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By J.C. Johnson

I went to a movie theatre and watched "The Big Lebowski" 20 years ago today. Then and now it boasts very funny dialog, clever visual gags, wonderful cinematography, tunes by Creedence Clearwater Revival, a marmot in a bathtub, Tara Reid at the height of her acting prowess and the Coen Brothers’ characteristic sense of the absurd. It's since spawned internet memes and film buff quote-offs, inspired the public’s thirst for White Russians and engendered a widespread love of abiding.

Much has been made of “Dudeism” and abiding, because a laid-back lifestyle has a certain slacker appeal when embodied by a seemingly carefree and peace-loving shaggy man in a bathrobe. The entire cult appeal of the film rests on the slight-slumped, bathrobe-covered shoulders of the embodiment of Timothy Leary's "Turn on, tune in, drop out" ethos.

And how The Dude abides: The film implies that he has been abiding for decades, and that his sole ambition is to abide with as little effort as possible. The difficulty is that, 20 years later, there's something decidedly unfunny about the boomer ethos of simply abiding.

The difficulty is that, 20 years later, there's something decidedly unfunny about the boomer ethos of simply abiding.

Forces are, of course, aligned against The Dude and his stated desires and, for a brief few days, he winds up doing a lot — in a skewed version of the quests that took more cynical characters like Jake Gittes in “Chinatown” and Raymond Chandler’s Philip Marlowe across Los Angeles looking for truth. "The Big Lebowski," at its core, follows a loose framework similar to those other detective tales, a deliberately shambling and convoluted jigsaw puzzle that finds Jeff Lebowski and friends looking for a replacement rug, a kidnapped wife, a car thief and ransom money.

Still, abiding is The Dude’s goal and it's gotten him to exactly where he wants to be, which isn’t really anywhere at all. On the other hand, his friend Walter steamrolls The Dude into action after misadvised action through his single-minded focus on rules and order. And through the whole series of events, their poor bowling teammate Donny can’t keep up with the conversation, no matter how much he tries.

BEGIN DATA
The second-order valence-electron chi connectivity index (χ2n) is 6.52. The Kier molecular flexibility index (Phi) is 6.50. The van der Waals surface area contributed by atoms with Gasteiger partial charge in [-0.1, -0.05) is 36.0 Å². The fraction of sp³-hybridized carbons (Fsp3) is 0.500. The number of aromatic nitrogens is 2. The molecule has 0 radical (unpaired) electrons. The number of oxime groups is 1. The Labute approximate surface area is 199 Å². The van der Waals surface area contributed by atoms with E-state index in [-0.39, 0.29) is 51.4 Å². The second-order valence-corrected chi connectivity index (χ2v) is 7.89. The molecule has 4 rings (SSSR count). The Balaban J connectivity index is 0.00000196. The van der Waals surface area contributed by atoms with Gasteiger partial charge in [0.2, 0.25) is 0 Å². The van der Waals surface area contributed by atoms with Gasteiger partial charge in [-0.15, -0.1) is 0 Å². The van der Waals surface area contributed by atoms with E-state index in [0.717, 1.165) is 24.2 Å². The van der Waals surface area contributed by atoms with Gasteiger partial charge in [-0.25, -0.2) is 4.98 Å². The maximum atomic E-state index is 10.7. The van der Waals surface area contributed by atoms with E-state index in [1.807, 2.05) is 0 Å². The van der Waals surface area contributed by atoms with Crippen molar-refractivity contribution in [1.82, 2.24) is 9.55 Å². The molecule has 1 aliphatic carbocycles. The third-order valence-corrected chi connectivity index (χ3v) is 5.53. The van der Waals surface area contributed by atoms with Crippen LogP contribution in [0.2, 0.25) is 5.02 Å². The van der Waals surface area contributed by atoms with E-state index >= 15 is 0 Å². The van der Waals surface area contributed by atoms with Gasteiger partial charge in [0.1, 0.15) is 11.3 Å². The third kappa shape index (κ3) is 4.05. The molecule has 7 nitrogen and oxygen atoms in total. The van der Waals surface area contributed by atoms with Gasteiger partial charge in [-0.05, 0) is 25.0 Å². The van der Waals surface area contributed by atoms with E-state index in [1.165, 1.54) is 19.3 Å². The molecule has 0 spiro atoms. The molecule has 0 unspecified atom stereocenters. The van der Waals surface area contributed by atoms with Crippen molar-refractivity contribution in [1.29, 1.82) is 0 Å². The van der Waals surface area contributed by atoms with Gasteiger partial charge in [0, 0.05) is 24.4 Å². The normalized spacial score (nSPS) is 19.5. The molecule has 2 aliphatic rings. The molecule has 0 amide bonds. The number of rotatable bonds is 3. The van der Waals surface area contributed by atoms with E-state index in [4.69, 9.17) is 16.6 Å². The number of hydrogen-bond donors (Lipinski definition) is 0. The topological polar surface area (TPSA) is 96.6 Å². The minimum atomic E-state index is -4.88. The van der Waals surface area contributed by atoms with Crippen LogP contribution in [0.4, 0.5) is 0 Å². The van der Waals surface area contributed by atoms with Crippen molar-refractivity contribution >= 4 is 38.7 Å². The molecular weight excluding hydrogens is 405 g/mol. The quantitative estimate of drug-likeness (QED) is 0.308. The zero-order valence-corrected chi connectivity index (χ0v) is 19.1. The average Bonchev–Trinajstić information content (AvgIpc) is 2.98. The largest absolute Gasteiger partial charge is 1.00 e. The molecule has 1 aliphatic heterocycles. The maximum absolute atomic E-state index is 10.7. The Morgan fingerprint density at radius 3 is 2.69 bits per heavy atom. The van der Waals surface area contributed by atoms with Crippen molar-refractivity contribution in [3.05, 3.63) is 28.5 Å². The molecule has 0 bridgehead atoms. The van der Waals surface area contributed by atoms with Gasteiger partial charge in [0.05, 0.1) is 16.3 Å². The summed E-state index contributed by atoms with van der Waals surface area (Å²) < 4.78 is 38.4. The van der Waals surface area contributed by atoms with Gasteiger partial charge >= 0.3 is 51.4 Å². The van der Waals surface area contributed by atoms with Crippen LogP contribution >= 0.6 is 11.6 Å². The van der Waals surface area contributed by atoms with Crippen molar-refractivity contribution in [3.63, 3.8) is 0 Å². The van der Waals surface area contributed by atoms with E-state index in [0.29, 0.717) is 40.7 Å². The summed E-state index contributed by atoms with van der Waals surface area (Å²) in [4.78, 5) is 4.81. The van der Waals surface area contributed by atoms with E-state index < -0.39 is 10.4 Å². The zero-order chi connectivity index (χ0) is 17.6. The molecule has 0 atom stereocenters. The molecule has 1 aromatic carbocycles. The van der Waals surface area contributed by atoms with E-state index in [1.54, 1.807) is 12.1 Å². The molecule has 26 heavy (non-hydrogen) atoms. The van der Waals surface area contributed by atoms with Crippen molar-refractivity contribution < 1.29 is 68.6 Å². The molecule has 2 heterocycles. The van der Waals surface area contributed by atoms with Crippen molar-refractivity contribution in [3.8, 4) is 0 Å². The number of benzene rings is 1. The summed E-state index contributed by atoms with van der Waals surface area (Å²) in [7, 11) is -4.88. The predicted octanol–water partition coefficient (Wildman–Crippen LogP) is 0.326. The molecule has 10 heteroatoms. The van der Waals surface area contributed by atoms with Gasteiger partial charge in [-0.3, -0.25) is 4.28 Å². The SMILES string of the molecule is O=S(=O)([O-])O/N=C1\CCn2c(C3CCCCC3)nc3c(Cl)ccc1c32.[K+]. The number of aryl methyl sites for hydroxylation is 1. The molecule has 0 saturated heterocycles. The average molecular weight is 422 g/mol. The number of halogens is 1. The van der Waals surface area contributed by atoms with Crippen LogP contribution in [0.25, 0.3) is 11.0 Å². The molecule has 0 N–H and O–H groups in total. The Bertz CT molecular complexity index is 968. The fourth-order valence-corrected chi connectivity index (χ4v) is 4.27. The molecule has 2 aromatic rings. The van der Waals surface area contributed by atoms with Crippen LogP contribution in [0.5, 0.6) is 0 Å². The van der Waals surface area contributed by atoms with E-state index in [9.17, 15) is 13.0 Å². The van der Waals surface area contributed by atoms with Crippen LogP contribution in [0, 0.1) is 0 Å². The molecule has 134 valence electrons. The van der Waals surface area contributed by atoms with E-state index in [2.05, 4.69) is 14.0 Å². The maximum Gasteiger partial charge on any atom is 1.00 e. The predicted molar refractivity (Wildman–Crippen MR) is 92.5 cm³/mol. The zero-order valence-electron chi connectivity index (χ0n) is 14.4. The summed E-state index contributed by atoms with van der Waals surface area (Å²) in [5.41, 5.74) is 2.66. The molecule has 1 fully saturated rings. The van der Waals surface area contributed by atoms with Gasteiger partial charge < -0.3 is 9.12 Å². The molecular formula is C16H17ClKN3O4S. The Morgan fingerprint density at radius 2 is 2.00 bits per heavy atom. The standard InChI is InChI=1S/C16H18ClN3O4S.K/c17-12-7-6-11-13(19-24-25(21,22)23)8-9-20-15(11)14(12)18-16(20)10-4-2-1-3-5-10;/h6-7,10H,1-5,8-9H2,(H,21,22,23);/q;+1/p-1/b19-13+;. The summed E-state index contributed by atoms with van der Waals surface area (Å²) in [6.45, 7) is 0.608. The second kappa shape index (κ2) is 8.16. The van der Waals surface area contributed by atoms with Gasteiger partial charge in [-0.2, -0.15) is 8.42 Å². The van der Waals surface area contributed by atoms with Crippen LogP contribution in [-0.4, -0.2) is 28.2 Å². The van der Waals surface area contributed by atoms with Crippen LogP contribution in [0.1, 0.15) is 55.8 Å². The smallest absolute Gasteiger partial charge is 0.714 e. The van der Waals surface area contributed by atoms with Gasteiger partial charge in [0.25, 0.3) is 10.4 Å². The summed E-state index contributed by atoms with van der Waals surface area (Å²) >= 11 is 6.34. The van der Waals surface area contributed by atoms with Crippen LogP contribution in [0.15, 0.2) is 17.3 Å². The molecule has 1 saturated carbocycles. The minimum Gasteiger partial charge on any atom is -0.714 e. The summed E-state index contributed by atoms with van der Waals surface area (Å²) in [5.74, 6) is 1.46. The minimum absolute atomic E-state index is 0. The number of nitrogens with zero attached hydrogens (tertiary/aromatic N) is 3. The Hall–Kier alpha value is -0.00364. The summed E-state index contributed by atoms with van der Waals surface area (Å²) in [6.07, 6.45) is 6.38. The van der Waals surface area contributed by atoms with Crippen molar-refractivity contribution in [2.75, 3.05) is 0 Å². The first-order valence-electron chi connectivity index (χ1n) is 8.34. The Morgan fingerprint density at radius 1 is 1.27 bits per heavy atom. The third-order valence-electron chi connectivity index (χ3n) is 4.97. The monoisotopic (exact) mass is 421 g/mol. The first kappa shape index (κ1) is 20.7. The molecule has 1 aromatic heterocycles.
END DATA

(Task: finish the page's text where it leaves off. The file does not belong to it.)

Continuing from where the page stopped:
Still, I can’t decide if Donny is out of his element because he’s not listening close enough to the conversations around him, or if he’s confused because he’s not hearing anything worth listening to.

Jeff Bridges, John Goodman and Steve Buscemi in "The Big Lebowski" in 1998.Gramercy Pictures / Courtesy Everett Collection

Donny never knows what he’s really wrapped up in, and has no firm ground upon which to form any sort of opinion about the current state of affairs, not because of any of the questions he asks, but because he asks them in the first place. Attempting to figure out what's going on earns him nothing but opprobrium from Walter and, when he's done being berated, the world moves on without his input. He's repeatedly commanded to follow Jake Gittes' old motto and do "as little as possible." Donny might not be very smart, but the truth is, with "smart" guys like The Dude and Walter around, Donny never has much opportunity to get much education. He winds up along for the ride, and then, quite literally, in the wind.

Donny is the one trying to make sense of the senseless and gets mocked for his troubles. Like many readers of Chandler’s "The Big Sleep," Donny tries too hard to figure out what’s going on around him but can’t really figure out how all the fuss around him really ties anything together (unlike The Dude's rug). The reality is that none of the movie (and maybe none of life) really makes a lot of sense.

As much as any Coen brothers movie has a point, perhaps that is the point of "The Big Lebowski." The movie’s deepest joke is that there is danger in trying to make sense out of anything, but it's buried in between the destructive hilarity of Walter's bellicose overreaction to any situation and the somnambulant comfort found in The Dude working hard at keeping his buzz on and doing nothing.

Abiding seemed like a good idea — a safe idea, especially compared to confronting nihilists and shady rich people.

Of course, back in 1998 when the movie was released, the United States had fought only one Iraq conflict. The date September 11 on the 69 cent check that The Dude writes for half-and-half wasn’t more infamous than the amount. Abiding seemed like a good idea — a safe idea, especially compared to confronting nihilists and shady rich people. But the movie never really asks what happens if you don't.

“The Big Lebowski” still abides as a quirky hymn to Los Angeles and the importance of proper floor covering. Yet, The Dude’s goal feels more troubling now because he only winds up (with Walter) exactly back where they started. Donny, however, tried to find out what it all meant, and he’s the only one who doesn't abide.

J.C. Johnson is an archivist and movie buff. He lives in Boston with his wife, two dogs and several Indiana Jones movie posters that really tie the room together.